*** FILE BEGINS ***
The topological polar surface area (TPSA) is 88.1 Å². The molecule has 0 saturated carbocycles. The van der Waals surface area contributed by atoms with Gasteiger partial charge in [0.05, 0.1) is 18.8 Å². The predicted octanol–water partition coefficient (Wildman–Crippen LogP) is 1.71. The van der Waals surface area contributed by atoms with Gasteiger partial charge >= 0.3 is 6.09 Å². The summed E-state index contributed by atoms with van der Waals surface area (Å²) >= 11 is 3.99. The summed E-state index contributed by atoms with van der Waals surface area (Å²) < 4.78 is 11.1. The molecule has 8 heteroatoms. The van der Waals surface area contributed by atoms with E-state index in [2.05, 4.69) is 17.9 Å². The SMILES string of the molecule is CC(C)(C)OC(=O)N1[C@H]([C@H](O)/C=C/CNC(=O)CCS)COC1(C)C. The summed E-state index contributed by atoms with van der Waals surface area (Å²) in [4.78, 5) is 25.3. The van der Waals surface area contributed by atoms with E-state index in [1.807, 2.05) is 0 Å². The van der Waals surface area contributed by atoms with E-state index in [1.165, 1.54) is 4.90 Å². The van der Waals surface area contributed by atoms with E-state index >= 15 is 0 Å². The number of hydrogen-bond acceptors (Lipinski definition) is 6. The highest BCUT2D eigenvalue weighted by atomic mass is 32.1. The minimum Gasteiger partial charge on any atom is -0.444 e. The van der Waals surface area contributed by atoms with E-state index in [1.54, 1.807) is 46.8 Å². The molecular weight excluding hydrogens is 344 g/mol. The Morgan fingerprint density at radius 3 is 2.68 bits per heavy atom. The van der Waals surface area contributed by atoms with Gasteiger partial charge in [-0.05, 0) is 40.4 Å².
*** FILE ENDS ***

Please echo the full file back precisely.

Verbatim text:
The topological polar surface area (TPSA) is 88.1 Å². The molecule has 0 saturated carbocycles. The van der Waals surface area contributed by atoms with Gasteiger partial charge in [0.05, 0.1) is 18.8 Å². The predicted octanol–water partition coefficient (Wildman–Crippen LogP) is 1.71. The van der Waals surface area contributed by atoms with Gasteiger partial charge >= 0.3 is 6.09 Å². The summed E-state index contributed by atoms with van der Waals surface area (Å²) >= 11 is 3.99. The summed E-state index contributed by atoms with van der Waals surface area (Å²) < 4.78 is 11.1. The molecule has 8 heteroatoms. The van der Waals surface area contributed by atoms with E-state index in [2.05, 4.69) is 17.9 Å². The SMILES string of the molecule is CC(C)(C)OC(=O)N1[C@H]([C@H](O)/C=C/CNC(=O)CCS)COC1(C)C. The summed E-state index contributed by atoms with van der Waals surface area (Å²) in [4.78, 5) is 25.3. The van der Waals surface area contributed by atoms with E-state index in [1.807, 2.05) is 0 Å². The van der Waals surface area contributed by atoms with E-state index in [1.165, 1.54) is 4.90 Å². The van der Waals surface area contributed by atoms with E-state index >= 15 is 0 Å². The number of hydrogen-bond acceptors (Lipinski definition) is 6. The highest BCUT2D eigenvalue weighted by atomic mass is 32.1. The minimum Gasteiger partial charge on any atom is -0.444 e. The van der Waals surface area contributed by atoms with E-state index in [1.54, 1.807) is 46.8 Å². The molecular weight excluding hydrogens is 344 g/mol. The Morgan fingerprint density at radius 3 is 2.68 bits per heavy atom. The van der Waals surface area contributed by atoms with Gasteiger partial charge in [-0.05, 0) is 40.4 Å².